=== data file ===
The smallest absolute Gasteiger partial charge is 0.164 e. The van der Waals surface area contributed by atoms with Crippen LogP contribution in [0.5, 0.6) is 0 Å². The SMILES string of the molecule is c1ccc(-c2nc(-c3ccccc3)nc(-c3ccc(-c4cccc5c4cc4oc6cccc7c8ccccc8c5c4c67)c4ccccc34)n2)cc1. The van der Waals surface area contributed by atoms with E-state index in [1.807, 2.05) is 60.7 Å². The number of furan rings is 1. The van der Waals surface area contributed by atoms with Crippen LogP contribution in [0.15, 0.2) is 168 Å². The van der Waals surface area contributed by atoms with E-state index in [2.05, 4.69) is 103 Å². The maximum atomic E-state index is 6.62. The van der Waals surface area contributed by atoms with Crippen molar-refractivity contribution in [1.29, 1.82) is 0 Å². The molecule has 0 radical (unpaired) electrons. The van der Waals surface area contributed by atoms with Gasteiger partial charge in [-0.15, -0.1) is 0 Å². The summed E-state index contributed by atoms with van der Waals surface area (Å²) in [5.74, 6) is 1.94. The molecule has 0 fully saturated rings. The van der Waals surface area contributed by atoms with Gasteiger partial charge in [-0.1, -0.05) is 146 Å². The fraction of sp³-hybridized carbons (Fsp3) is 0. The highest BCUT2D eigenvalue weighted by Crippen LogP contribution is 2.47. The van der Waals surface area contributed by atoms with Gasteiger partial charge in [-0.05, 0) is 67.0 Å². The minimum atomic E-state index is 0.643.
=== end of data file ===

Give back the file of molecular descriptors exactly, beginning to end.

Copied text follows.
The smallest absolute Gasteiger partial charge is 0.164 e. The van der Waals surface area contributed by atoms with Crippen LogP contribution in [0.5, 0.6) is 0 Å². The SMILES string of the molecule is c1ccc(-c2nc(-c3ccccc3)nc(-c3ccc(-c4cccc5c4cc4oc6cccc7c8ccccc8c5c4c67)c4ccccc34)n2)cc1. The van der Waals surface area contributed by atoms with E-state index in [1.807, 2.05) is 60.7 Å². The number of furan rings is 1. The van der Waals surface area contributed by atoms with Crippen LogP contribution in [0.15, 0.2) is 168 Å². The van der Waals surface area contributed by atoms with E-state index in [2.05, 4.69) is 103 Å². The maximum atomic E-state index is 6.62. The van der Waals surface area contributed by atoms with Crippen molar-refractivity contribution in [1.29, 1.82) is 0 Å². The molecule has 0 radical (unpaired) electrons. The van der Waals surface area contributed by atoms with Gasteiger partial charge in [-0.15, -0.1) is 0 Å². The summed E-state index contributed by atoms with van der Waals surface area (Å²) in [5.74, 6) is 1.94. The molecule has 0 fully saturated rings. The van der Waals surface area contributed by atoms with Gasteiger partial charge in [-0.1, -0.05) is 146 Å². The fraction of sp³-hybridized carbons (Fsp3) is 0. The highest BCUT2D eigenvalue weighted by Crippen LogP contribution is 2.47. The van der Waals surface area contributed by atoms with Gasteiger partial charge in [-0.05, 0) is 67.0 Å². The minimum atomic E-state index is 0.643.